It started with Twinkies returning to store shelves this past summer, having taken a not-so-sweet hiatus after the bankruptcy of Hostess Brands. Now Flowers Foods (NYSE: FLO ) is bringing another of its baked goodies back: Wonder Bread.
Whereas the tasty, creme-filled yellow cake was restored with the tag line "The Sweetest Comeback in the History of Ever," Flowers has opted to go retro with Wonder's revival, hoping the "nostalgic look creates happy memories for many and attracts new consumers with its retro appeal."
Patience is bitter...
But not everyone will be able to pick up a loaf of Wonder (or Merita, Home Pride, or Butternut brands, which are also staging comebacks), as Flowers doesn't yet have the national distribution capability that Hostess had. It has announced, however, that wherever the bread overlaps its own markets, the baker will make sure it's on shelves.
At the same time Flowers is doing this, privately held McKee Foods is restoring other former Hostess brands to their previous glory, including Devil Dogs, Ring Dings, Drake's Coffee Cakes, and, my own favorite, Yodels (try freezing them and eating them with a tall, cold glass of milk!). McKee owns the Little Debbie brand of snack cakes, and paid $27.5 million to Hostess, which is now owned by Apollo Global Management (NYSE: APO ) and private equity firm Metropoulos.
...but its fruit sweet
Flowers had its own successful line of breads and cakes in its Nature's Own and Tastykake brands before buying the Hostess product line for $360 million. In fact, during Twinkie's eight-month absence from stores, the baker put its time to good use -- it expanded its business and enjoyed a 35% jump in branded-product sales last quarter. It's seen the size of the Tastykake business almost double to $400 million from the $225 million size it purchased it at in 2010.
McKee also used the intervening months to broaden the appeal of the Little Debbie brand, and while retailers -- not to mention consumers -- have clamored for the return of the rival products such that they won't have difficulty garnering shelf space, it doesn't believe there will be much cannibalization when they all appear on shelves together again. In an interview with the Food Navigator site, McKee notes that while they were being outsold 3-to-1 in some areas by Hostess, the hiatus converted a lot of snackers to its own line of cakes, and as a result doesn't believe they will lose much business.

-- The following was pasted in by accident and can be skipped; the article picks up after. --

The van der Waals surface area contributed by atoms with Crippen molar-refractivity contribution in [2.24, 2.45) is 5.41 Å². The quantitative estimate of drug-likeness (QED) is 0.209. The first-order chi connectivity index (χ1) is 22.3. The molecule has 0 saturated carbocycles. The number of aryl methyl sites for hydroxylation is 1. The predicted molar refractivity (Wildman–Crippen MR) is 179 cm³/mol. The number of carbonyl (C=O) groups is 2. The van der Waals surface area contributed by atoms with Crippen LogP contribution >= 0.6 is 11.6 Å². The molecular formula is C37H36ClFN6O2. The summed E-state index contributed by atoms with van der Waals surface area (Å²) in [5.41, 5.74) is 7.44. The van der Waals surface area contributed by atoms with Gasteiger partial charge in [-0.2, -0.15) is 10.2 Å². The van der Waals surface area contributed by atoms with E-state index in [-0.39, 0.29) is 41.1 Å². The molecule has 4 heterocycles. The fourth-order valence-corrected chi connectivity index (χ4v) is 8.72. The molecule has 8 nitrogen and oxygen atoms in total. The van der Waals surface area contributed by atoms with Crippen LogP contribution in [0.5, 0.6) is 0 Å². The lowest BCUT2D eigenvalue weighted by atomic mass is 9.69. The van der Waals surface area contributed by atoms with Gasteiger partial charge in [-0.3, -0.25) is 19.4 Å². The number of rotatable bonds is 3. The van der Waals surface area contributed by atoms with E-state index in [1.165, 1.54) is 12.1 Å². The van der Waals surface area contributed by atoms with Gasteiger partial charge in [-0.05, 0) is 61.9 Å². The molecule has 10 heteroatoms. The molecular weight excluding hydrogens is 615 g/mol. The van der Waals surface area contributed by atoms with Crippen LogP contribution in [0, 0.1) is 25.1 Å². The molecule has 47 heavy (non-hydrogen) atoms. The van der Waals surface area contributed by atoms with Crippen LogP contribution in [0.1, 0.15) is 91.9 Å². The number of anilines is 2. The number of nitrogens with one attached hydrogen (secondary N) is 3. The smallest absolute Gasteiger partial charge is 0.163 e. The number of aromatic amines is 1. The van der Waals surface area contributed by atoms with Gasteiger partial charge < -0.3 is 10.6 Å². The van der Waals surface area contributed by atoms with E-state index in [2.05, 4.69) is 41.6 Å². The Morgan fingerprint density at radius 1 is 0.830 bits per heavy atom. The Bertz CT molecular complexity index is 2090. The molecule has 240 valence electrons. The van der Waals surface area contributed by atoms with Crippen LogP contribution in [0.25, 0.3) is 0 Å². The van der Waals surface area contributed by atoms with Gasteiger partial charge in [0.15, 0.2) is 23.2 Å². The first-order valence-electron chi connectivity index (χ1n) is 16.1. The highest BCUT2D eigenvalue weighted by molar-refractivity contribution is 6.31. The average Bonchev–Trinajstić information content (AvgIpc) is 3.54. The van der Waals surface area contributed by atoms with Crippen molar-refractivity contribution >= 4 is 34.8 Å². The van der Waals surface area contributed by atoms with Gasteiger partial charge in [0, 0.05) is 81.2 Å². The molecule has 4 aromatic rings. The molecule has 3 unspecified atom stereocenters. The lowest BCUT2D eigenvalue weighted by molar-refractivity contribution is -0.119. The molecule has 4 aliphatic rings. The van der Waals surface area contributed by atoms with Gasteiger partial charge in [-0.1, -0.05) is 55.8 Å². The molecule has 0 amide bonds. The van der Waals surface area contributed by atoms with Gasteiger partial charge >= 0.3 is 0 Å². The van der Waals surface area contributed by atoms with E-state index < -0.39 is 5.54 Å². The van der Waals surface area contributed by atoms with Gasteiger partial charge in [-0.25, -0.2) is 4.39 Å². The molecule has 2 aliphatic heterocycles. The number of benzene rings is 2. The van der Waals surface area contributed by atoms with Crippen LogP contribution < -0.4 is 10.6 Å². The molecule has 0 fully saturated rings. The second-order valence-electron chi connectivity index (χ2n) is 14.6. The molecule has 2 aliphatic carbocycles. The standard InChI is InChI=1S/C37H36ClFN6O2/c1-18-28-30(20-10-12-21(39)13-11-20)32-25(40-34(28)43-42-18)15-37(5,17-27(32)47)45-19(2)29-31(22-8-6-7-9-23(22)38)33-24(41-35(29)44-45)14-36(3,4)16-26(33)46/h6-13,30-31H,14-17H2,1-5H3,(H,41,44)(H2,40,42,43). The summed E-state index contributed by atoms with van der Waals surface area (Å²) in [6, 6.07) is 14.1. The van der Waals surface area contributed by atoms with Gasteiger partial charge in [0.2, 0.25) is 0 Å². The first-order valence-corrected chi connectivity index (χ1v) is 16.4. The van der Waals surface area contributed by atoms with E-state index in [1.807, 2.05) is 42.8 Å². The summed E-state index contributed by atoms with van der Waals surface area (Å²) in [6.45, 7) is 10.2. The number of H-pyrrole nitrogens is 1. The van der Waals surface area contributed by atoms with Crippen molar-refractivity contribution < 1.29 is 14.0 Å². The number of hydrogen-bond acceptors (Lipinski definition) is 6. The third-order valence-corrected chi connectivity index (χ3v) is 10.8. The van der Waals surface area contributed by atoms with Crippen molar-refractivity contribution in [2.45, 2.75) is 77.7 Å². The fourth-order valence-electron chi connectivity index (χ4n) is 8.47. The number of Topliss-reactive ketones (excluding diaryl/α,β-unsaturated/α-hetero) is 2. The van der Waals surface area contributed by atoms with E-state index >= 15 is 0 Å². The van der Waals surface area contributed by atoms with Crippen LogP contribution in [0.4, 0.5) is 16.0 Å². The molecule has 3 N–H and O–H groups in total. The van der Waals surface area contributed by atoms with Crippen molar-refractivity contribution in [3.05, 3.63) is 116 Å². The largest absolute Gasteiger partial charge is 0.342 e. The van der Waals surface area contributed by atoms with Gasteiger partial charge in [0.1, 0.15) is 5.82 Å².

Yet in a nod to the love consumers hold for Hostess cakes, McKee fastidiously rebuilt the recipes, even going so far as to make sure there was just the right amount of creme left on the wrapper of a Devil Dog.
Wisdom begins in wonder
Flowers is also being careful about how it rolls out Wonder. While acknowledging the bread has brand awareness among 96% of consumers, and that at one time it had the highest household penetration of any white bread brand, there are now regional preferences the baker must remain mindful of. While the goal is to restore Wonder to its former national brand status, due to brands like Lewis Bakeries' Bunny in Louisiana and Flowers' own Dandee in Miami, they'll be rolling it out further on a market-by-market basis.
In short, with its own strong portfolio of brands coupled with the return of household favorites from Hostess, Flowers Foods looks ready to bake up some tremendous growth and perhaps even start rolling in the dough.
How sweet it is
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